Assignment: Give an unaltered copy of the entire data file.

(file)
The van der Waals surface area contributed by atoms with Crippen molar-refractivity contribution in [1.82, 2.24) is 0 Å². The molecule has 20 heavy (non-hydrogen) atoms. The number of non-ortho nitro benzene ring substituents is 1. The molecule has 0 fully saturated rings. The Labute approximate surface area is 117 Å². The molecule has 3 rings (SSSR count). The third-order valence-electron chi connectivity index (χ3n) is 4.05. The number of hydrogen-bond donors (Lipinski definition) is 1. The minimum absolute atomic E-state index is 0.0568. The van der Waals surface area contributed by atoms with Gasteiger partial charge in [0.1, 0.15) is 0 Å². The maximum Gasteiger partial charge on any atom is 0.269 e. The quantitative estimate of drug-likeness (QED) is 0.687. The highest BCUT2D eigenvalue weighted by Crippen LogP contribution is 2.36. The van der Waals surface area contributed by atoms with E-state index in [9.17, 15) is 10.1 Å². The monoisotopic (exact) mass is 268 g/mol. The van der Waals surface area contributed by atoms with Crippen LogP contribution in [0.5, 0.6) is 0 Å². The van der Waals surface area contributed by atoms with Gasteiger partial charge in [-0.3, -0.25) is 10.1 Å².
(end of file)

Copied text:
The van der Waals surface area contributed by atoms with Crippen molar-refractivity contribution in [1.82, 2.24) is 0 Å². The molecule has 20 heavy (non-hydrogen) atoms. The number of non-ortho nitro benzene ring substituents is 1. The molecule has 0 fully saturated rings. The Labute approximate surface area is 117 Å². The molecule has 3 rings (SSSR count). The third-order valence-electron chi connectivity index (χ3n) is 4.05. The number of hydrogen-bond donors (Lipinski definition) is 1. The minimum absolute atomic E-state index is 0.0568. The van der Waals surface area contributed by atoms with Gasteiger partial charge in [0.1, 0.15) is 0 Å². The maximum Gasteiger partial charge on any atom is 0.269 e. The quantitative estimate of drug-likeness (QED) is 0.687. The highest BCUT2D eigenvalue weighted by Crippen LogP contribution is 2.36. The van der Waals surface area contributed by atoms with E-state index in [9.17, 15) is 10.1 Å². The monoisotopic (exact) mass is 268 g/mol. The van der Waals surface area contributed by atoms with Crippen LogP contribution in [0.5, 0.6) is 0 Å². The van der Waals surface area contributed by atoms with Gasteiger partial charge in [-0.3, -0.25) is 10.1 Å².